Senators advance veteran justice program

Nebraska would develop a justice program aimed specifically at the needs of the state’s veterans under a bill advanced from general file March 21.

Sen. Tom Brewer
Sen. Tom Brewer

As introduced last session by Gordon Sen. Tom Brewer, LB253 would have created a second law enforcement academy in western Nebraska. A Judiciary Committee amendment, adopted 34-0, gutted the bill and replaced it with the contents of a proposal from Brewer considered this session to establish a veteran justice program.

Brewer said the program would not be a “free ride” for veterans to commit crimes, but simply would ensure that the criminal justice system acknowledges how a veteran’s service can lead to criminal behavior and attempt to address those issues.

Under the committee amendment, a veteran must be eligible for probation to participate in the veteran justice program, which would use deferred judgments. Violation of a protection order, domestic violence and driving under the influence offenses would not be categorically excluded.

A veteran would qualify if there is reason to believe that a condition from military service contributed to the offense and a presumption would be created that an eligible veteran would be allowed to participate. The presumption could be overcome only if a judge determines that allowing the veteran to participate would not reasonably ensure public safety.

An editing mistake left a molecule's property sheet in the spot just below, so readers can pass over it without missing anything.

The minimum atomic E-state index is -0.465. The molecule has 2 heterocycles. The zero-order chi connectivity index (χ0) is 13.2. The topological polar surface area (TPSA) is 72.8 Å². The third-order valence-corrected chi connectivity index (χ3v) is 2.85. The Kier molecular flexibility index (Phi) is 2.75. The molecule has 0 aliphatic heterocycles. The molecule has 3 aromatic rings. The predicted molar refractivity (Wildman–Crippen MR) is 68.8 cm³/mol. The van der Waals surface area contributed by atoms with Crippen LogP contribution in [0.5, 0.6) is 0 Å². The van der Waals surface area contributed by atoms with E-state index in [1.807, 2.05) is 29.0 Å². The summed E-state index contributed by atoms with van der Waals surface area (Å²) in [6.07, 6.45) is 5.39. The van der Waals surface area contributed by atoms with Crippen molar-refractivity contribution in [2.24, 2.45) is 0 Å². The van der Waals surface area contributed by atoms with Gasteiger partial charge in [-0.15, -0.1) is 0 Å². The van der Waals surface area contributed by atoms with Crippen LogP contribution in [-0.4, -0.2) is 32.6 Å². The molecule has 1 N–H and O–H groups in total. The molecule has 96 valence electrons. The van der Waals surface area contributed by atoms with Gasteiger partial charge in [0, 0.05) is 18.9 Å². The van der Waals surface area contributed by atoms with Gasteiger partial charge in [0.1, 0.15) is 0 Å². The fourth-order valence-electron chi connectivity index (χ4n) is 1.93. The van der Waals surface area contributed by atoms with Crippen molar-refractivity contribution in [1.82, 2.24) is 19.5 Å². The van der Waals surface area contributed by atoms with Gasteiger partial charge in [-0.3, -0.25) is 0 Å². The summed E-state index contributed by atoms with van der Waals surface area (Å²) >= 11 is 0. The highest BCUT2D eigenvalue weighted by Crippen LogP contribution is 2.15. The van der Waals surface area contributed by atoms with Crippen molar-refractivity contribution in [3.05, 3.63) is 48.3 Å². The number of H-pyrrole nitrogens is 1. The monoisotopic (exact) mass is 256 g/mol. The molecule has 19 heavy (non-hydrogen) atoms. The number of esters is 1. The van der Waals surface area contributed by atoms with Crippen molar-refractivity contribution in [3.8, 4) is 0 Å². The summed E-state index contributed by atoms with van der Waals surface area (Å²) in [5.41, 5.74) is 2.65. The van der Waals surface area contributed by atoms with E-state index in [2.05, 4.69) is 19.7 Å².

Upon successful completion, a veteran would be entitled to request that the court dismiss the action without entry of judgment. Courts also would be required to consider veteran status as a mitigating factor at sentencing.

Omaha Sen. Justin Wayne, chairperson of the committee, said the bill essentially would put “probation on the front end” and allow veterans a chance to overcome their struggles if they commit crimes related to the lingering effects of their service.

“It’s easy to support a veteran on Veterans Day, it’s easy on Memorial Day to say we support those who serve our country,” Wayne said. “What’s hard is when they make a mistake that is directly tied to what we put them through.”

Kearney Sen. John Lowe expressed concern that the bill “goes way too far” and could apply to serious crimes. In addition, he said, if a judgment is not entered in a case, courts would lack important information if a veteran were to offend again.

Wayne said he would work on the bill with various stakeholders before the next round of debate.

Following adoption of the committee amendment, senators gave LB253 first-round approval on a 38-0 vote.

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